Frequent urination is an issue that many Americans live with but figuring out the cause can be a difficult task. Some of the possible reasons for this problem can include an overactive bladder, enlarged prostate or a urinary tract infection. One other possibility could be due to a medical condition called polyuria.
People with polyuria create more urine than normal. Most adults make approximately 3 liters of urine per day. However, those with polyuria generate up to 15 liters, or five times the normal amount of urine every day. While the other above-mentioned conditions make you feel as if you have to go, even if there isn’t much urine in your bladder, those with polyuria must go because they have excess urine.
Symptoms of polyuria often include frequently feeling thirsty. This is because people with the condition lose a great deal of fluid, which can lead to dehydration. Unfortunately, the urge to urinate when you sleep doesn’t go away, so those with polyuria also usually wake up multiple times at night to go.
Polyuria is usually an indicator of diabetes. This is because the condition makes sugar build up in your bloodstream. If your kidneys are not able to filter it out, it exits your body in your urine. As the extra sugar and fluids travel through your kidneys, you have to pee more.
Pregnant women with gestational diabetes can also develop polyuria as can those with kidney or liver disease. Other factors that can contribute to this condition include taking certain medications or consuming too much caffeine or alcohol.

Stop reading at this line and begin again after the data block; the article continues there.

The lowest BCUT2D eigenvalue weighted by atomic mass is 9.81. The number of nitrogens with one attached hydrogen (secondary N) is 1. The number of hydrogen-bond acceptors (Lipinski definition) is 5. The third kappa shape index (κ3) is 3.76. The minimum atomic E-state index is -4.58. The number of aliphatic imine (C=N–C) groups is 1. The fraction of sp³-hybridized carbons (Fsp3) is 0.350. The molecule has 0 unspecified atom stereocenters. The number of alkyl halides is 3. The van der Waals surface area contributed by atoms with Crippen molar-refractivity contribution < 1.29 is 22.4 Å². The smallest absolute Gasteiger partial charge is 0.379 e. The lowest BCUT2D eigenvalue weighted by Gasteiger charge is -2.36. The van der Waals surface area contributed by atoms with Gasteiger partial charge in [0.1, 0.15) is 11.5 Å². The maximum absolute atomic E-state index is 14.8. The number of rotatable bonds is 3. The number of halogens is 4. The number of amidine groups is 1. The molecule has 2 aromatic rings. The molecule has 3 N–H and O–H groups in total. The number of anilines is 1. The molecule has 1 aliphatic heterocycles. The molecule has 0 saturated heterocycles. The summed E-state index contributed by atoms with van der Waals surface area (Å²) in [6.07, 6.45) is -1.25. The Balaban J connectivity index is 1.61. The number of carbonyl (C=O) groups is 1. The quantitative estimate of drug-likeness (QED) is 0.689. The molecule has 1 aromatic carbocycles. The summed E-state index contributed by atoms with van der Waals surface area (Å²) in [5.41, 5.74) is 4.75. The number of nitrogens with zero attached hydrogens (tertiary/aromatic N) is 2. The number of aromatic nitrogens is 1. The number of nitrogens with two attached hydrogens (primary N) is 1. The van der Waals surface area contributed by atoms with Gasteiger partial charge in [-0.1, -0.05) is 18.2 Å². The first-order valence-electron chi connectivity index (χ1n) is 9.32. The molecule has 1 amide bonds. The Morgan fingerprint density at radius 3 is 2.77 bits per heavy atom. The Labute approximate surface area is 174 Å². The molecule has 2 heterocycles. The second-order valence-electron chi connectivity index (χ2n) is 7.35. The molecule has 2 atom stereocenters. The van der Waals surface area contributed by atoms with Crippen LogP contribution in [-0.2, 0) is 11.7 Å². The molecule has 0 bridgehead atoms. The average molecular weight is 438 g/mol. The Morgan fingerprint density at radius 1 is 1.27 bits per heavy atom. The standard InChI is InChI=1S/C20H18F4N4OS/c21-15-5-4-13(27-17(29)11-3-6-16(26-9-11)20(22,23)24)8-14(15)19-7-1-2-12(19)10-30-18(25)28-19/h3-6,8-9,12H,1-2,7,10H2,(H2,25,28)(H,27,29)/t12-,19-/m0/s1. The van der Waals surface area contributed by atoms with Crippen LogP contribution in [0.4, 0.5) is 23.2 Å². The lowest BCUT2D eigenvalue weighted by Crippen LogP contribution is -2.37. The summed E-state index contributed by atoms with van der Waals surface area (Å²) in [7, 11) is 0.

How you control polyuria depends on what’s causing it. For example, if you have diabetes that isn’t under control, you may need to make changes to your treatments. If a medicine you take is the cause, talk to your doctor about switching to another drug or changing your dose. At home, cut back on how much fluid you drink, especially those that have alcohol and caffeine.
If you are experiencing symptoms of polyuria, schedule an appointment with your doctor. Through a detailed physical examination and battery of testing options, which may include urine, blood, glucose, and water deprivation tests, they can accurately diagnose polyuria and determine a course of treatment.
To make an appointment with a urologist at Flushing Hospital Medical Center’s Ambulatory Care Center, please call 718-670-5486.
All content of this newsletter is intended for general information purposes only and is not intended or implied to be a substitute for professional medical advice, diagnosis or treatment. Please consult a medical professional before adopting any of the suggestions on this page. You must never disregard professional medical advice or delay seeking medical treatment based upon any content of this newsletter. PROMPTLY CONSULT YOUR PHYSICIAN OR CALL 911 IF YOU BELIEVE YOU HAVE A MEDICAL EMERGENCY.